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Is The U.S. Economy In Recession?

Otaviano Canuto profile picture
Otaviano Canuto


  • At this moment, the difference between GDP and GDI has no historical precedent, and the GDI, in the first quarter, came with a positive number, while the GDP fell.
  • As suggested by the resilience of private consumption in the second quarter, the labor market remained tight.
  • Markets have come to assign a high probability that the Fed will “pivot”,  given signs of an economic slowdown. However, the refreshment of stock and bonds markets will likely reverse.
  • Two points remain unclear: if the economy does indeed fall into a recession, how shallow or deep will it be? How rigid downward will inflation rates turn out to be?

Stock market report with bull and bear


The preliminary GDP (Gross Domestic Product) results of the U.S. for the second quarter, released by the U.S. Bureau of Economic Analysis (BEA) on Thursday, July 28, came with a drop of 0.9% in annualized terms. In the first quarter, it also showed a decline, in the order of 1.6% in annual

This article was written by

Otaviano Canuto profile picture
Otaviano Canuto, based in Washington, D.C area, is a senior fellow at the Policy Center for the New South, professor at George Washington University, principal of the Center for Macroeconomics and Development and a non-resident senior fellow at Brookings Institution. He is a former vice-president and a former executive director at the World Bank, a former executive director at the International Monetary Fund and a former vice-president at the Inter-American Development Bank. He is also a former deputy minister for international affairs at Brazil’s Ministry of Finance and a former professor of economics at University of São Paulo and University of Campinas, Brazil.He has authored and co-edited 8 books and over 160 book chapters and academic articles, and is a frequent contributor to numerous blogs and periodicals.

Analyst’s Disclosure: I/we have no stock, option or similar derivative position in any of the companies mentioned, and no plans to initiate any such positions within the next 72 hours. I wrote this article myself, and it expresses my own opinions. I am not receiving compensation for it. I have no business relationship with any company whose stock is mentioned in this article.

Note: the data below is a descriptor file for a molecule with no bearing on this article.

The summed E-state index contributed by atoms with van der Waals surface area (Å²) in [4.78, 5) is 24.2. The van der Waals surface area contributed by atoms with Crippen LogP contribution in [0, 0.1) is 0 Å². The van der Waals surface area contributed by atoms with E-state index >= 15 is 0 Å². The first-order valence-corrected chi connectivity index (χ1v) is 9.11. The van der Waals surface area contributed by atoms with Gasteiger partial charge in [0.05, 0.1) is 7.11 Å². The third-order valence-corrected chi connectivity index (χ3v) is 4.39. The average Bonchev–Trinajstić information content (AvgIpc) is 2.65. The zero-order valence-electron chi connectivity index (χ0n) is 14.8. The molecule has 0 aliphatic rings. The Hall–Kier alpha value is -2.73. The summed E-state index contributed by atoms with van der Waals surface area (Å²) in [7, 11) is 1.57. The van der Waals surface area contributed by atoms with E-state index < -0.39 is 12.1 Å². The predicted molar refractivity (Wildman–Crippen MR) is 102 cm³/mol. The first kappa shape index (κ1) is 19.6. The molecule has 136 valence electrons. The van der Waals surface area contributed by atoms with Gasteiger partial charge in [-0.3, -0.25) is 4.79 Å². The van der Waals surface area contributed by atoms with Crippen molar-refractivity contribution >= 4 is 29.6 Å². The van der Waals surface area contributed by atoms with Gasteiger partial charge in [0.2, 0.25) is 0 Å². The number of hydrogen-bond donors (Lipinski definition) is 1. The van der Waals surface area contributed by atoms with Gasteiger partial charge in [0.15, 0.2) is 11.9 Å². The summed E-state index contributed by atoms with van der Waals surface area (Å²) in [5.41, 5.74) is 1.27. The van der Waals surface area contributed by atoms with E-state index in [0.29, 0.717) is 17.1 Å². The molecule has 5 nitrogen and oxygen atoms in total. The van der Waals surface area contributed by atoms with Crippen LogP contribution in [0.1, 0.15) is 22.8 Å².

I have certainly not expressed myself well when I referred to being paid by the Policy Center for the New South. I have a contract with them as a senior fellow, and senior fellows are expected to write articles.

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Comments (4)

DonPaul Olshove profile picture
In my opinion, based on experience with the last go-round back in the late 70's, early 80's, we do not have a similar Fed. Back then, a "soft" Fed, afraid to hurt the economy delayed the medicine with predictable results. This time we seem to be starting off with a more Volcker personality and the results will be different. One thing everyone should understand: stopping inflation without a recession is a contradiction in terms. Interest rates will increase till we get a recession. A recession is inevitable. Oh, and the idea of a "soft" landing...well, that's also very, very unlikely. Once people start to pull back they go whole hog - makes for a nonlinear response. Hopefully it's not as bad and it's all over quickly, much faster than 40yrs ago. That was the pain that never ended.
you can put lipstick on a pig and then rename it a hog...at the end of the day; what do you have
Boy, every analyst and Democrat politician really wants to redefine a recession.

And we don't have the lowest unemployment in a long time. We had that in Feb 2020 when we had 1.5% more people (3M) in the labor market. Those 3M people that aren't return are continuing to put a squeeze on employers which will keep wages up, and inflation up. The Fed will have to continue increasing in September.
Otaviano Canuto profile picture
@divJohn I agree about the Fed. Odds now point to either 0.75% or 0.5%. But this does not run against the argument about the premature nature of the "recession" call. Particularly because the evidence on 2 consecutive GDP quarterly declines is fragile
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